Monday, July 29, 2013


Buying a smartphone for the first time has some obvious effects.  You can talk while away from home, send texts, and have a mobile GPS.  These things are all predictable.  There are other things that are not so predictable though like the fact that owning a smartphone has kindled an interest in music for me.  Since I can now listen to music wherever I go I end up listening a lot more; this in turn means I listen to a much greater variety of music and now find a need for organization and categorization that never existed before.  I am methodically going through my collection but it is quite a long process since I have ~500 hours of music sitting on my drive at the moment and I feel like I need to listen to everything to sort it properly.

These sorts of unpredictable ripples characterize nearly everything we do.  We can predict much of the simpler repercussions of our actions but nobody would have predicted my renewed interest in the obscure bands I have randomly collected based on me owning a mobile phone.  This is a really good example of why science fiction authors haven't a hope in hell of building reasonable models of future societies with extremely advanced technology - we can't even predict what a single new technology will do in a few years time, much less model ten thousand technologies over centuries.  I often laugh when people try to make predictions about what will happen on earth in a few decades, particularly since even if you boil down predictions to a simple number (say, GDP) of a single nation over a short timespan people can't agree on what will happen.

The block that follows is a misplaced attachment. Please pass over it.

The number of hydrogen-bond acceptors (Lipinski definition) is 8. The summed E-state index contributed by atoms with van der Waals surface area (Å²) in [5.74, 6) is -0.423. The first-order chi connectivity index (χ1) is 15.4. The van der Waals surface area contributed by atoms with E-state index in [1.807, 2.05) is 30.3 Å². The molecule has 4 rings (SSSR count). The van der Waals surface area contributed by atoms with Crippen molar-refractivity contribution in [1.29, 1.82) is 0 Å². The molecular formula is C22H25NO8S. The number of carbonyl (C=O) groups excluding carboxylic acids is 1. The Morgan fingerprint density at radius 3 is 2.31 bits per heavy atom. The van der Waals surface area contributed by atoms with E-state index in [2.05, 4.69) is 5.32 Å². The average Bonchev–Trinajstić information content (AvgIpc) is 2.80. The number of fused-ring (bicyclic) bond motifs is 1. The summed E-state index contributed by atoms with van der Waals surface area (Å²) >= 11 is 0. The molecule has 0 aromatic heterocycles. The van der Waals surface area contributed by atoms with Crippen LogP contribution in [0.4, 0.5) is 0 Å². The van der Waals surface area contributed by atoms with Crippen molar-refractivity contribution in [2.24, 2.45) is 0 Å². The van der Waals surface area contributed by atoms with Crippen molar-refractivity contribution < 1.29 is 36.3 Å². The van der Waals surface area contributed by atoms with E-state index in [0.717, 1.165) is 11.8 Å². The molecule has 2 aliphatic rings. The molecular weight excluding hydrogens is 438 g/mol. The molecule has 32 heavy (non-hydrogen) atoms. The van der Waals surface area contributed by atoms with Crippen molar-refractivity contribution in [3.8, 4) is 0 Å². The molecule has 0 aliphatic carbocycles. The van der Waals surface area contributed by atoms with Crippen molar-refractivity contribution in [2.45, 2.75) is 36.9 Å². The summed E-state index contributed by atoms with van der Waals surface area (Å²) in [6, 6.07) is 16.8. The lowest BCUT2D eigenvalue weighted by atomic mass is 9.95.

I think a lot of people find this unnerving.  There is so much that we don't know but which people pretend to understand and that uncertainty can be frightening.  I don't find it so though... rather I find it exciting that small changes have completely unpredictable effects.  When it comes to games I have never found that I am the best at perfect analysis but rather that I excel at making rapid decisions with extremely incomplete data.  That extends to all parts of my life, I think.  I enjoy coasting on the surface of a sea of data picking out important points here and there to draw conclusions from.  I know that my conclusions will not be provable, nor certain, and will often be wrong.  But they will be right more often than not and I find it more enjoyable to maximize my chances than search for certainty most times.  I think this is why I love poker so much - by the time you know for sure the game is already over.  Make the best guess you can and run with it!

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